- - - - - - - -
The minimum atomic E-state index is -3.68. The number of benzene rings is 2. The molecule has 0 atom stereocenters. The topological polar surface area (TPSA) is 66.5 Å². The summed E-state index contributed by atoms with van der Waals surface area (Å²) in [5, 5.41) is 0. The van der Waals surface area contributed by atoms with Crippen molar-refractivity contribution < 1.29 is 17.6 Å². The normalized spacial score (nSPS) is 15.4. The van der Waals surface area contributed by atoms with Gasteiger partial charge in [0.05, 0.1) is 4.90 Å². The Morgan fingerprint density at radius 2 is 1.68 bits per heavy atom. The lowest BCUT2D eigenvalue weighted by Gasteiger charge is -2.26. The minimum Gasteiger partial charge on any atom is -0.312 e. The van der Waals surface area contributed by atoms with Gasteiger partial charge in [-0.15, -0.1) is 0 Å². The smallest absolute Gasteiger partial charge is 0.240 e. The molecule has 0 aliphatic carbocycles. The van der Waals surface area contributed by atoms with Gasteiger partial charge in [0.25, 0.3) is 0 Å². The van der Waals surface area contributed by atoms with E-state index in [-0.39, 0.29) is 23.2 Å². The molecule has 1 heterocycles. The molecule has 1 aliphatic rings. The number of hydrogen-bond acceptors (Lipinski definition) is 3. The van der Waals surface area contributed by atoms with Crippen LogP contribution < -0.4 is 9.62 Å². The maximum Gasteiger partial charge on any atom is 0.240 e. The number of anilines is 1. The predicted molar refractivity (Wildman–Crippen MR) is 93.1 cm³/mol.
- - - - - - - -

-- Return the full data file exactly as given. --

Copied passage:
The minimum atomic E-state index is -3.68. The number of benzene rings is 2. The molecule has 0 atom stereocenters. The topological polar surface area (TPSA) is 66.5 Å². The summed E-state index contributed by atoms with van der Waals surface area (Å²) in [5, 5.41) is 0. The van der Waals surface area contributed by atoms with Crippen molar-refractivity contribution < 1.29 is 17.6 Å². The normalized spacial score (nSPS) is 15.4. The van der Waals surface area contributed by atoms with Gasteiger partial charge in [0.05, 0.1) is 4.90 Å². The Morgan fingerprint density at radius 2 is 1.68 bits per heavy atom. The lowest BCUT2D eigenvalue weighted by Gasteiger charge is -2.26. The minimum Gasteiger partial charge on any atom is -0.312 e. The van der Waals surface area contributed by atoms with Gasteiger partial charge in [-0.15, -0.1) is 0 Å². The smallest absolute Gasteiger partial charge is 0.240 e. The molecule has 0 aliphatic carbocycles. The van der Waals surface area contributed by atoms with Gasteiger partial charge in [0.25, 0.3) is 0 Å². The van der Waals surface area contributed by atoms with E-state index in [-0.39, 0.29) is 23.2 Å². The molecule has 1 heterocycles. The molecule has 1 aliphatic rings. The number of hydrogen-bond acceptors (Lipinski definition) is 3. The van der Waals surface area contributed by atoms with Crippen LogP contribution < -0.4 is 9.62 Å². The maximum Gasteiger partial charge on any atom is 0.240 e. The number of anilines is 1. The predicted molar refractivity (Wildman–Crippen MR) is 93.1 cm³/mol.